Philadelphia Phillies’ nation held their breath after a 24-pitch first inning from Zack Wheeler in Game 1 of the National League Series. What followed was akin to unbuckling your pants after Thanksgiving dinner.
Zack Wheeler couldn’t be stopped.
In his third-ever postseason appearance, the veteran right-hander allowed just one hit across 7.0 innings while striking out eight. The turkey, stuffing, and gravy, baby.
While Mets fans commiserate over the loss of Wheeler and a quiet Citi Field, the Phillies are now heading into Game 2 with an advantage and one game closer to their first World Series appearance since 2008.
So let’s examine what this magnificent nightcap means for the Phillies and Zack Wheeler moving forward and where it stacks up against the rest of an impressive 2022 campaign.
Why was this Wheeler’s best game of 2022?
Keeping the bases free and clean.
Here’s the argument for this being his most efficient appearance of 2022, not including the apparent magnitude of opening up the NLCS.
In all of ’22, Wheeler has only one other start in which he allowed only one hit. That was against the Colorado Rockies, a far inferior group, in late April. He also walked four that day.
Furthermore, there have only been two starts this season where Wheeler allowed two or fewer baserunners: one being the Arizona Diamondbacks in mid-June and the other his final start of the ’22 regular season against the Washington Nationals.
Wheeler controlled the bases all night, and he did so better than he has all season.
Not a prayer the Padres are catching up.
Zack Wheeler has struck out eight or more this season on eight separate occasions.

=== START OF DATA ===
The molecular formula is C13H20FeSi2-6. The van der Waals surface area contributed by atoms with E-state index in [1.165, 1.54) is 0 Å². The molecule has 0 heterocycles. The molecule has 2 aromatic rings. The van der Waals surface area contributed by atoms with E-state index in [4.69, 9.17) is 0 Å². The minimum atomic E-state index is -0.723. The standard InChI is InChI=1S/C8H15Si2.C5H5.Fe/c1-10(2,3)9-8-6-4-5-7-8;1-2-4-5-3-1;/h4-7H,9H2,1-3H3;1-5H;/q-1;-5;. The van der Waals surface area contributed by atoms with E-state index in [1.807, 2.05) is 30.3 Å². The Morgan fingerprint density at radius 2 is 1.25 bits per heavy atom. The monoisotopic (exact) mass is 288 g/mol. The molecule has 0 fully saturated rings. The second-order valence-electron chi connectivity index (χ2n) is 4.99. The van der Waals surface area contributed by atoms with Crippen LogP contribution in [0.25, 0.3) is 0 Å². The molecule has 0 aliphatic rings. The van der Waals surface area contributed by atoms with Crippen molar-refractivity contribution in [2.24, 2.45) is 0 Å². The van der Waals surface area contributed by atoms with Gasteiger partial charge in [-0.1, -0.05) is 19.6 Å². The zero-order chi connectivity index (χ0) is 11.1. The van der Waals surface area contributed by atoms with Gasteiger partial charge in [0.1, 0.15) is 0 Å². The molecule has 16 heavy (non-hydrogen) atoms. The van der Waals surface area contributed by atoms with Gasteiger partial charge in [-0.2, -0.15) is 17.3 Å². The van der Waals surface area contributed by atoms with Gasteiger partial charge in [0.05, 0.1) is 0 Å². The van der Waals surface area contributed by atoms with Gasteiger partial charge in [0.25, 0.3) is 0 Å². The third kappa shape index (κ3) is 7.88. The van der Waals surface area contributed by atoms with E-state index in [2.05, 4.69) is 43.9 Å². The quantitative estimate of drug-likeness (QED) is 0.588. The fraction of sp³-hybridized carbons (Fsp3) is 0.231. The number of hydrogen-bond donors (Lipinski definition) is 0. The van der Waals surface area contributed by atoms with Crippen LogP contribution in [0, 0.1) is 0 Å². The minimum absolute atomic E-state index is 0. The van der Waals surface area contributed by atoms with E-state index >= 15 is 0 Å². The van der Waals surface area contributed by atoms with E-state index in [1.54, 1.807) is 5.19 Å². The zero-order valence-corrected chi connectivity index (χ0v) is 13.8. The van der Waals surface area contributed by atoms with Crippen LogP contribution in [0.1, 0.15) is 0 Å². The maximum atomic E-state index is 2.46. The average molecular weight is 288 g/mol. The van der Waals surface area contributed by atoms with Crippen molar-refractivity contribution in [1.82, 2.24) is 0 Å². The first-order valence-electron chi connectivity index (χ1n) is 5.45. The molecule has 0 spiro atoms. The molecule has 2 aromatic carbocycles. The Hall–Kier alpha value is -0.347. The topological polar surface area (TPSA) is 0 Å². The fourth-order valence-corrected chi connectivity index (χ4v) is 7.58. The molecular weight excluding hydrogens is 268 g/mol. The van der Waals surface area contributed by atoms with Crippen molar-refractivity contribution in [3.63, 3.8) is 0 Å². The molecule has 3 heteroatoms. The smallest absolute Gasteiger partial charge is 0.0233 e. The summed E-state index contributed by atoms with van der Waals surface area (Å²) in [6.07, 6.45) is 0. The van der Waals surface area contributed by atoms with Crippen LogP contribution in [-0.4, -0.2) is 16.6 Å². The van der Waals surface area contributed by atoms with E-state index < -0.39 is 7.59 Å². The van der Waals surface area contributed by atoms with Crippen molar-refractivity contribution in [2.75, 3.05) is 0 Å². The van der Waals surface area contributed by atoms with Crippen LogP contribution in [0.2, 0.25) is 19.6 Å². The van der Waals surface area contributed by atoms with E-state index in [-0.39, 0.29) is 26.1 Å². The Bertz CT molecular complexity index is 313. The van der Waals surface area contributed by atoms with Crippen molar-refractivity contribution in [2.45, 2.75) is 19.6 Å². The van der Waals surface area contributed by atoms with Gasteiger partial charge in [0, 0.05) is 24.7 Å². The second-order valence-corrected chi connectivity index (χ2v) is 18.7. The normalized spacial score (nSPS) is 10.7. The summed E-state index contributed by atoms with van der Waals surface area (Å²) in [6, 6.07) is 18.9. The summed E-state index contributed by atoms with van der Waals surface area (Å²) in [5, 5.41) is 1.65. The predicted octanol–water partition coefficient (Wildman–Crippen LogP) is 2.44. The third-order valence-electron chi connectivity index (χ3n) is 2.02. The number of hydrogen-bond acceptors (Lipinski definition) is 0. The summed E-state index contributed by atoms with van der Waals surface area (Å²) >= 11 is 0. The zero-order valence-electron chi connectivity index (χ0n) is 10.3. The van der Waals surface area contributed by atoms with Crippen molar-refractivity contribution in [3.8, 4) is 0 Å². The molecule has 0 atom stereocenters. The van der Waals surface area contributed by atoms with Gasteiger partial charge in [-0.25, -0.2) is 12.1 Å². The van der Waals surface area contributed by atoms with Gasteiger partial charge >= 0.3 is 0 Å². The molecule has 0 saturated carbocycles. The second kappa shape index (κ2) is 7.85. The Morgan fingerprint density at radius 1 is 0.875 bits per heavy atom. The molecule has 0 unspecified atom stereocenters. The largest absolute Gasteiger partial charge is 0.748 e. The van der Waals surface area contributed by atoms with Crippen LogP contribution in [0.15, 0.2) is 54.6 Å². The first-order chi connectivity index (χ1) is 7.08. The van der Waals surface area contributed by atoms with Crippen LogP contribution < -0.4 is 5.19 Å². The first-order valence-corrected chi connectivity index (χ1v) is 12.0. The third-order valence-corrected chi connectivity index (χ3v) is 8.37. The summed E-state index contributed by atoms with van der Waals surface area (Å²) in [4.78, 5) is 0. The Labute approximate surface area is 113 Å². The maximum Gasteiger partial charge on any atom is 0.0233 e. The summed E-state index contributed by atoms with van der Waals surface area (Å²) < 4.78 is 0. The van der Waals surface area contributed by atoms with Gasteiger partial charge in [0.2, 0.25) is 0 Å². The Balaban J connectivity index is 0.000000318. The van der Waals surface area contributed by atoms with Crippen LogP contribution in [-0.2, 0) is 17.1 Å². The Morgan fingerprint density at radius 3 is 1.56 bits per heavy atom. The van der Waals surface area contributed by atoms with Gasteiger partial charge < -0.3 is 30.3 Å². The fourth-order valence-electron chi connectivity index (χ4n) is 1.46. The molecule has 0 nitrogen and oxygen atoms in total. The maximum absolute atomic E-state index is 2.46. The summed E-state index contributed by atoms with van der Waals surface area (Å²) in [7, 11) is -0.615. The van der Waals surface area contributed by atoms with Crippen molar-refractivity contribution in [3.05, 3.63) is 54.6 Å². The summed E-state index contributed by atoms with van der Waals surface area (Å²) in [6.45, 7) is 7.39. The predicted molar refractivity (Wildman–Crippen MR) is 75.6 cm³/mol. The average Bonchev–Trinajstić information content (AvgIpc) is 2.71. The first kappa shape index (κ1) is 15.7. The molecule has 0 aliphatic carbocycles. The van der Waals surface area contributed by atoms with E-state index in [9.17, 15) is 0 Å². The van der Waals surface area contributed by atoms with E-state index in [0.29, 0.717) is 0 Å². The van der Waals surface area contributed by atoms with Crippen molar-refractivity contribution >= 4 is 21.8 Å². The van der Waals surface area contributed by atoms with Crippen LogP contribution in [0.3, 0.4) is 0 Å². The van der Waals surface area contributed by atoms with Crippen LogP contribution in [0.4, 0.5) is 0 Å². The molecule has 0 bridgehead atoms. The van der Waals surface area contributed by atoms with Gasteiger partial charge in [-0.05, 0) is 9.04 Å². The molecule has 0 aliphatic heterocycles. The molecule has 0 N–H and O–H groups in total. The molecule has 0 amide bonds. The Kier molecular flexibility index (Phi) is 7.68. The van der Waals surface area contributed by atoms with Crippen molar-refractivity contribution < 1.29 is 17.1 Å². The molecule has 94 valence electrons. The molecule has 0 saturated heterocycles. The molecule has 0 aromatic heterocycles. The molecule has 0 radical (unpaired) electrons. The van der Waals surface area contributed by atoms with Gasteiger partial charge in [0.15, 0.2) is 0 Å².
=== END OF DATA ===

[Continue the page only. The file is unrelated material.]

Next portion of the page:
In that matchup with the Padres, Wheeler threw 68% of his pitches for strikes. Last night, he was a notch better, throwing 71% for strikes.
What’s more, in Game 1, 29% of his total strikes thrown were swinging strikes. He’s mowing through the Padres and making them dance while he’s doing it.
Zack Wheeler is not only effective but efficient.
Zack Wheeler saw 22 total batters last night. The regular season tells us that it typically takes him about 93.3 pitches to get through that much of the lineup.
Now in two postseason starts against the Braves and Padres, which each featured 22 total batters, he’s averaged just 81 pitches.
The strikeouts have been there, but he’s also pitching to contact, trusting his defense, and getting through the order very quickly. Almost like he’s in a groove or something.
One in particular Postseason comparison
I’ll leave you with this: John Smoltz has been annoying the hell out of Phillies fans.
So then, I looked at how he stacked up against Wheeler, and the numbers from their first seasons in the playoffs are scarily similar.
Granted, Smoltz made his playoff debut in 1991 at age 24 versus the 32-year-old Wheeler but good tidings if your baseline is a Hall of Famer, even if he is an Atlanta Brave.
So if we can’t get Smoltz to stop his yapping, at least you can rest easy knowing that Wheeler has a future in broadcasting.
Photo Credit: AP Photo/Luis M. Alvarez